Athletics: Bekele ready to shred the record books

Two world records in two weeks - and the scary thing is how much more is to come


Kenenisa Bekele is planning to take it easy today. "I will just be doing one training run," he said. "It will not be a long run, just for one hour in the morning." It does happen to be Bekele's birthday today, and the Ethiopian runner has broken two world records in the past two weeks.

Two world records in two weeks - and the scary thing is how much more is to come

Kenenisa Bekele is planning to take it easy today. "I will just be doing one training run," he said. "It will not be a long run, just for one hour in the morning." It does happen to be Bekele's birthday today, and the Ethiopian runner has broken two world records in the past two weeks.

In Ostrava in the Czech Republic last Tuesday night, he ran 10,000m in 26min 20.31sec, breaking Haile Gebrselassie's six-year-old time by 2.44sec. He covered the second half of the race in 13min 05.89sec, which was faster than the world record for 5,000m at the time he was born, 13 June 1982.

Times and the tides stop for no man in the running game. Just ask Gebrselassie, who will be a guest at Bekele's 22nd birthday party in Addis Ababa this afternoon. The man known in Ethiopia as "the Little Emperor", the greatest distance runner of all time, is being rapidly consigned to history by his young successor.

In the past 10 months Bekele has broken Gebrselassie's two most treasured world records (he clocked 12min 37.35sec to eclipse the 5,000m mark by 2.01sec in the Dutch town of Hengelo on 31 May), has outsprinted him to win the World Championship 10,000m title, and has shattered his world indoor 5,000m record. He has also completed a third successive long- and short-course double at the World Cross Country Championships. In Athens two months hence the 31-year-old Gebrselassie and his Olympic 10,000m crown will be at the smooth-striding mercy of King Kenny.

The lengthening shadow of the Balco drugs case might be stealing the headlines right now, but Bekele's burgeoning progress is track-and-field history in the making. It is possibly only the start, too.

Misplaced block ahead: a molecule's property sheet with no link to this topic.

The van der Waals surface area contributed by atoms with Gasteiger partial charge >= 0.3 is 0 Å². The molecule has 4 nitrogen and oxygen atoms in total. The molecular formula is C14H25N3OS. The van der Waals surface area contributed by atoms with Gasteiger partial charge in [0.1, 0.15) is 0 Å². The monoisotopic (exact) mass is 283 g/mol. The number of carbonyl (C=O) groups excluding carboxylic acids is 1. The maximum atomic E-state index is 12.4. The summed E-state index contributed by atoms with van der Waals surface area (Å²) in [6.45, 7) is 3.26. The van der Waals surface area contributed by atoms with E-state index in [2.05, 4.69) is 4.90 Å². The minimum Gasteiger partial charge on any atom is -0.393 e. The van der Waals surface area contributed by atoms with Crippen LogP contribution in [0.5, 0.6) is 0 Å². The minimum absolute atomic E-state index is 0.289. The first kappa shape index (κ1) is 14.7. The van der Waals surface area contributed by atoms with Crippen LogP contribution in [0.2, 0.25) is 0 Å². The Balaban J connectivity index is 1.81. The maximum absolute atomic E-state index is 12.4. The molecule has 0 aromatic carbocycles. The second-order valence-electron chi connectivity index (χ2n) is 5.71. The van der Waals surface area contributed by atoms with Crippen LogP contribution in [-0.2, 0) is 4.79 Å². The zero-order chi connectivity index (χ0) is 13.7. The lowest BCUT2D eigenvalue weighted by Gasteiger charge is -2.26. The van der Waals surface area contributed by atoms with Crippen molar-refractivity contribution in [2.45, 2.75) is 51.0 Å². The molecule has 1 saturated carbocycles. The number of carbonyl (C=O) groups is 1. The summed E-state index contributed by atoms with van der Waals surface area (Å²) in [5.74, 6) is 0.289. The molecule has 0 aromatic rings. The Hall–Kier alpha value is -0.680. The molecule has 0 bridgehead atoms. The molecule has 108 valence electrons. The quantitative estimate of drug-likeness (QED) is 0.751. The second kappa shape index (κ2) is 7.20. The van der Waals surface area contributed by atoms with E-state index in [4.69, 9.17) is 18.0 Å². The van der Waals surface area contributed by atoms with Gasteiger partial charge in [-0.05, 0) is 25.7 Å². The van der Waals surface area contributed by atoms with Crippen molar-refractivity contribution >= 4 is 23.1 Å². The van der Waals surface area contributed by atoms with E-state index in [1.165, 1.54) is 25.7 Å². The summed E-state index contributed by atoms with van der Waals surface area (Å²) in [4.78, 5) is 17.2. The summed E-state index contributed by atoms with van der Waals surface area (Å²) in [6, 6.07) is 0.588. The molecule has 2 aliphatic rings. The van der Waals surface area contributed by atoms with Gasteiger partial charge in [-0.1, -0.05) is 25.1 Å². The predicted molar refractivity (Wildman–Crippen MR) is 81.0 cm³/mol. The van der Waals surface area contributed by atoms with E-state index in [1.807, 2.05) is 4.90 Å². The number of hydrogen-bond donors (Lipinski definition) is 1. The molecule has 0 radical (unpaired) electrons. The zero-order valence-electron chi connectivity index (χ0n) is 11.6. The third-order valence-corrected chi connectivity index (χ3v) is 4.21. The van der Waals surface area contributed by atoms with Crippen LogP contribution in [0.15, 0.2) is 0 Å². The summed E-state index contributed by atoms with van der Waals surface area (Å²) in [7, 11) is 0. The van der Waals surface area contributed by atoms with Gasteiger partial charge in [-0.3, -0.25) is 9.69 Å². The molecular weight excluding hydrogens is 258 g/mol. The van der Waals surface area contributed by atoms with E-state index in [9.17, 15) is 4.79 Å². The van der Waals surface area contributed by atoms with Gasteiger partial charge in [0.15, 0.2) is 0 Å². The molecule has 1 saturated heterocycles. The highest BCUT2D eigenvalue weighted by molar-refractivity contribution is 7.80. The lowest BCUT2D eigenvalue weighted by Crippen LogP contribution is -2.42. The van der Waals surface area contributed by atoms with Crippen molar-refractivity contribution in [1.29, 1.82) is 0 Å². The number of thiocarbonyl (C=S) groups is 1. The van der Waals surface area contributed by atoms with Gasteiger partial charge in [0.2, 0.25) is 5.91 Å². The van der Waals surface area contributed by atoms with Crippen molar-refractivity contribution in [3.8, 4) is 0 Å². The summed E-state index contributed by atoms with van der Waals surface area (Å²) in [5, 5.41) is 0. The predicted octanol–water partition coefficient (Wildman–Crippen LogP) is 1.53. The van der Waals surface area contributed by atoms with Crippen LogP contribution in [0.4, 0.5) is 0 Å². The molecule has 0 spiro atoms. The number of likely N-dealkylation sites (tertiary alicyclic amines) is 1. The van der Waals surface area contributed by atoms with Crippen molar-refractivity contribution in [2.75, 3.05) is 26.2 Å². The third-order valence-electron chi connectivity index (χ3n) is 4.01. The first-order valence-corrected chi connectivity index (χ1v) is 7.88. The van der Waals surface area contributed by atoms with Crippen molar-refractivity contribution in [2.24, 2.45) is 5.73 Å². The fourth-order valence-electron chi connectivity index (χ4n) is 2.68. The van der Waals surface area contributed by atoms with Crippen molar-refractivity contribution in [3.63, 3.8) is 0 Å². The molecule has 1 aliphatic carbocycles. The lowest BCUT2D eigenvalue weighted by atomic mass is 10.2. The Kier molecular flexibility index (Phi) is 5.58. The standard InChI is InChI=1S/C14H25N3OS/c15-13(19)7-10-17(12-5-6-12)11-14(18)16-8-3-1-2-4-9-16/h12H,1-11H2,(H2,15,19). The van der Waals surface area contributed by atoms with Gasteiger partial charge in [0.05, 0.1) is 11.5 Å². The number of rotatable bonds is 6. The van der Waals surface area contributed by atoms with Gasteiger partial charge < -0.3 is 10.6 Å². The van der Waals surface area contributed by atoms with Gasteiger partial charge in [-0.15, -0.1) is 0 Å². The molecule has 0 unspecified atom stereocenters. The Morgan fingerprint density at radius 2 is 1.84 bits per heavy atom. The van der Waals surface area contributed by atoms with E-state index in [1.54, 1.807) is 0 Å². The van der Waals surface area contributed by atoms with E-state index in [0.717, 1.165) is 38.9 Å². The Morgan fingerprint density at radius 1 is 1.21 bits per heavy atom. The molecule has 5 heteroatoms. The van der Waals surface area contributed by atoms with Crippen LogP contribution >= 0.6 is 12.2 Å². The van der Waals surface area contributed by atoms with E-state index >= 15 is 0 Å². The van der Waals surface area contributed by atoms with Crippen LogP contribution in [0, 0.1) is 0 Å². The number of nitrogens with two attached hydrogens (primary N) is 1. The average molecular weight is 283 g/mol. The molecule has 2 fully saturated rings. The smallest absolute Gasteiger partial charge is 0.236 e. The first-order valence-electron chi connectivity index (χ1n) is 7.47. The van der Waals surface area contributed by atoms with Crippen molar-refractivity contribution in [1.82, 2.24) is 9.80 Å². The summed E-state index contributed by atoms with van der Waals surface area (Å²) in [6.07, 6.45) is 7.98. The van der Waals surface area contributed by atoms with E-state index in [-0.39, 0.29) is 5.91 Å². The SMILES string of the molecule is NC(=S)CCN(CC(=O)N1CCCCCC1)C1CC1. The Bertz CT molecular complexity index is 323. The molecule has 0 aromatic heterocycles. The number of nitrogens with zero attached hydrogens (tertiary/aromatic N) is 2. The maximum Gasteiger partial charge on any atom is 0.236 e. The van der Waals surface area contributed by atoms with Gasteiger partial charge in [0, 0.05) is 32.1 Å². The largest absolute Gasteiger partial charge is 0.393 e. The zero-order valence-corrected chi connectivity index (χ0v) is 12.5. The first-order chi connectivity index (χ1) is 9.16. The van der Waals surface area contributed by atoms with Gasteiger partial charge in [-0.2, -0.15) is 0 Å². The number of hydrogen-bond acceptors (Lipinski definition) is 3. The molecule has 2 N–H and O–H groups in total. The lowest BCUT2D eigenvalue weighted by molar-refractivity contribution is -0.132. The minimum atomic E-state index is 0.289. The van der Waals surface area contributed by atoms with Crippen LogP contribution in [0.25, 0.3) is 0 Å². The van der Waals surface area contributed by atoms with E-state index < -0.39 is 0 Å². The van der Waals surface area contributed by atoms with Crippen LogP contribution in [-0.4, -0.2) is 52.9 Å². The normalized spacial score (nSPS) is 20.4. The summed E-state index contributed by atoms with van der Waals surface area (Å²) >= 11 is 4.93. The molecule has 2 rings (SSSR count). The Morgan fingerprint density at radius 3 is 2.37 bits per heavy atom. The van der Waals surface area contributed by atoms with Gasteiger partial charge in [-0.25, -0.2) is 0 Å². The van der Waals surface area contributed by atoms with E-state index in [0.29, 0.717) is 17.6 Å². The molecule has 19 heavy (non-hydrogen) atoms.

"We haven't reached the boundaries yet," Jos Hermens said. And he ought to know. As a manager and mentor, the former Dutch distance runner, who still holds the world's best time for 10 miles on the track, helped to orchestrate the 17 world records Gebrselassie has set in indoor and outdoor track competition and on the roads. And in tandem with Dr Wolde-Mesekel Kostre, Ethiopia's national distance-running coach, he has been grooming Bekele as heir to the Little Emperor for some five years now.

"The training has got a lot better," Hermens continued, "but things like nutrition and recovery could still improve. Records will always be broken. I don't expect the big jumps any more, though. The speed that Kenenisa and these guys are running at now is incredible. In the 5,000m, you're asking them to run 60-second laps. To do that for 12-and-a-half laps... that's just phenomenal.

"It's all about hard work. Kenenisa was in a training camp with the Ethiopian distance squad in Addis Ababa for six weeks before he ran in Hengelo, and he will repeat that before going to Athens. Some of the sessions they do make the mind boggle. For instance, five days before Hengelo, they ran 5,000m in 13min 22sec and continued at the same pace for another 3,000m. At altitude, 2,600m above sea level, that's just incredible.

"Dr Wolde is a very good coach, but there is so much talent in the squad that every day in the training camp it is like a competition. It's survival of the fittest.

"They work incredibly hard, although Kenenisa does have the physiological ingredients, too. We do some tests to check the health of the runners, and his hematocrit count [the percentage of oxygen-carrying red cells in the blood] is 49. Haile's is 42. And if you look at ferritin [a measure of iron in the blood] Kenenisa has 250. You and I probably have 50. Haile has 150."

The comparisons with Gebrselassie are inevitable, but Bekele has grown weary of them. "I don't feel comfortable with it," he said. "I would really just like to be myself. People are calling me the successor to Haile, and maybe in time I will do better than him. But at this moment Haile is the greatest distance runner of all time."

It is a fair assessment. Bekele may have become the fastest-ever man at 5,000m and 10,000m, and also the world champion at 10,000m, but he has yet to make the same impact as Gebrselassie, who took the 5,000m record from 12min 58.39sec to 12:39.36 and the 10,000m from 26:52.23 to 26:22.75. He has also yet to display the same range as Gebrselassie, who has run 3min 31.76sec for 1500m and 2hr 6min 35sec for the marathon.

It is his good fortune that he happens to have Hermens guiding him with the same shrewdness that kept Gebreslassie at the top for the best part of a decade. The Dutch guru is planning to test him over 1500m in the 2005 indoor season, with a view to maximising his basic speed. And Hermens has also instructed his charge to race the opposition rather than the world record in the two competitive events left on his schedule before the Olympics: a 3,000m in the Norwich Union British Grand Prix at Gateshead on 27 June and a 5,000m in Lausanne on 6 July.

After that, it will be off to the Ethiopian training camp for Athens, in the company of the Little Emperor. Gebrselassie, you can be sure, will be the first to wish King Kenny a happy birthday today - and another happy world record for last Tuesday, of course.

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